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 Post subject: Re: Goko white #1 gyuto vs SAIUN Damascus Gyuto
PostPosted: Wed Apr 23, 2014 8:03 am 

Joined: Tue Jan 21, 2014 6:56 pm
Posts: 256
White should be capable of a sharper edge but the aogami super won't need touched up as often. Trade offs. :)


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 Post subject: Re: Goko white #1 gyuto vs SAIUN Damascus Gyuto
PostPosted: Wed Apr 23, 2014 8:08 am 

Joined: Tue Apr 22, 2014 11:19 am
Posts: 9
Panko wrote:White should be capable of a sharper edge but the aogami super won't need touched up as often. Trade offs. :)

Ahh, that's what I was looking for :)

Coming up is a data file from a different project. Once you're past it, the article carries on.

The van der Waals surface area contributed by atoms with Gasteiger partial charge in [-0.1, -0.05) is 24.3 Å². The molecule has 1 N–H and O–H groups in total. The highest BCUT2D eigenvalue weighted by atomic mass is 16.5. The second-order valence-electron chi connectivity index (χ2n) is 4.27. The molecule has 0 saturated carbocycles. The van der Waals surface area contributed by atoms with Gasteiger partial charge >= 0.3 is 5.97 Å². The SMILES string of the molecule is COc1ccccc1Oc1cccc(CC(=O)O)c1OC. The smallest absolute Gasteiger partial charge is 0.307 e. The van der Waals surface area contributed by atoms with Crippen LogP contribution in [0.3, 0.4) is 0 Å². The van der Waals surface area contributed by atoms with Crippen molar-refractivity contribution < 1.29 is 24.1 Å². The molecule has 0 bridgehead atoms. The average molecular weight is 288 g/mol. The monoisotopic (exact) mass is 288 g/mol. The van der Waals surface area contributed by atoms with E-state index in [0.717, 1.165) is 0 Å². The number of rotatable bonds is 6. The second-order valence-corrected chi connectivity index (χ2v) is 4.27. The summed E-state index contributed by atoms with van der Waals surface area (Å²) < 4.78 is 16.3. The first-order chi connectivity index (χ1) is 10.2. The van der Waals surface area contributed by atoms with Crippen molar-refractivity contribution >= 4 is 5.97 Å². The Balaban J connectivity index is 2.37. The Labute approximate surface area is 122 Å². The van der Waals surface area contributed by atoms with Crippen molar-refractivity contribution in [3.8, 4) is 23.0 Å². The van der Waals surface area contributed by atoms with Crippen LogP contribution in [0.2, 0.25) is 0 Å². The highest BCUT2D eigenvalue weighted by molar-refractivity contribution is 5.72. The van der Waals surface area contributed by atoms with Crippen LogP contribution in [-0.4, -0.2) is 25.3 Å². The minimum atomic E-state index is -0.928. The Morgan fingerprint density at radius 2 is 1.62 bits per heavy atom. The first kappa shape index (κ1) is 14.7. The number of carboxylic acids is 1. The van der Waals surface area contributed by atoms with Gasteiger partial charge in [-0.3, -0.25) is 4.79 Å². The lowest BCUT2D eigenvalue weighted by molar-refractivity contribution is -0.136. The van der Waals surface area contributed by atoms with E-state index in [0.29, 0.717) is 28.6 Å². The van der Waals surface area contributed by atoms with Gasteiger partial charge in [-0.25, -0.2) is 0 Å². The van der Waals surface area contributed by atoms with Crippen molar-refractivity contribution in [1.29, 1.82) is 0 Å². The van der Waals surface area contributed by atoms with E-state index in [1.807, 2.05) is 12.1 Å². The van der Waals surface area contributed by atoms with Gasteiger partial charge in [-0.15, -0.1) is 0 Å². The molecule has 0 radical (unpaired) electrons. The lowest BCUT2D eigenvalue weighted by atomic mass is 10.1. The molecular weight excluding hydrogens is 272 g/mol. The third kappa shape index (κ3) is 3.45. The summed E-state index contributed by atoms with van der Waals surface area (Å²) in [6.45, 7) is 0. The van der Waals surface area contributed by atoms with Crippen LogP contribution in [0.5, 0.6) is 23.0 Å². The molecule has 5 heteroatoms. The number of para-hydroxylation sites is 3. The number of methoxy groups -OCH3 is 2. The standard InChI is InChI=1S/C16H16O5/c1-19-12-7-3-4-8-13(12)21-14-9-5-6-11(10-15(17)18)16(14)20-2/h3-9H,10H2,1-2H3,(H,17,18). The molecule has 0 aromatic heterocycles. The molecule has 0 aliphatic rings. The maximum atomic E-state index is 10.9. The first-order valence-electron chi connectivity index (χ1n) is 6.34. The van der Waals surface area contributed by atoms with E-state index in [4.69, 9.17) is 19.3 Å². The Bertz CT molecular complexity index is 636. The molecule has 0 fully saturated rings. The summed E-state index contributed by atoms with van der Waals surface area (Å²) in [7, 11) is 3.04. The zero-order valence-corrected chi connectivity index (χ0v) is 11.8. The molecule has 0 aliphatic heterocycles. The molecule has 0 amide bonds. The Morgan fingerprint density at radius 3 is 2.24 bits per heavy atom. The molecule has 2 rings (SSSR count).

But the difference between each is not that huge of a difference?
Are both the Goko and kohetsu strong enough to handle carots without chipping or other horrible failures?


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 Post subject: Re: Goko white #1 gyuto vs SAIUN Damascus Gyuto
PostPosted: Wed Apr 23, 2014 1:17 pm 

Joined: Thu May 24, 2012 6:20 am
Posts: 1319
You would have to be a fairly experienced sharpener or doing a bit of volume to notice the difference in keenness or edge retention between White and Blue (Aogami) steels. Both are awesome.

Chipping is usually a problem with much harder/larger products like gourds, lobster, bone in meats, frozen foods, all of which should either be avoided or approached with extra caution with regard to technique.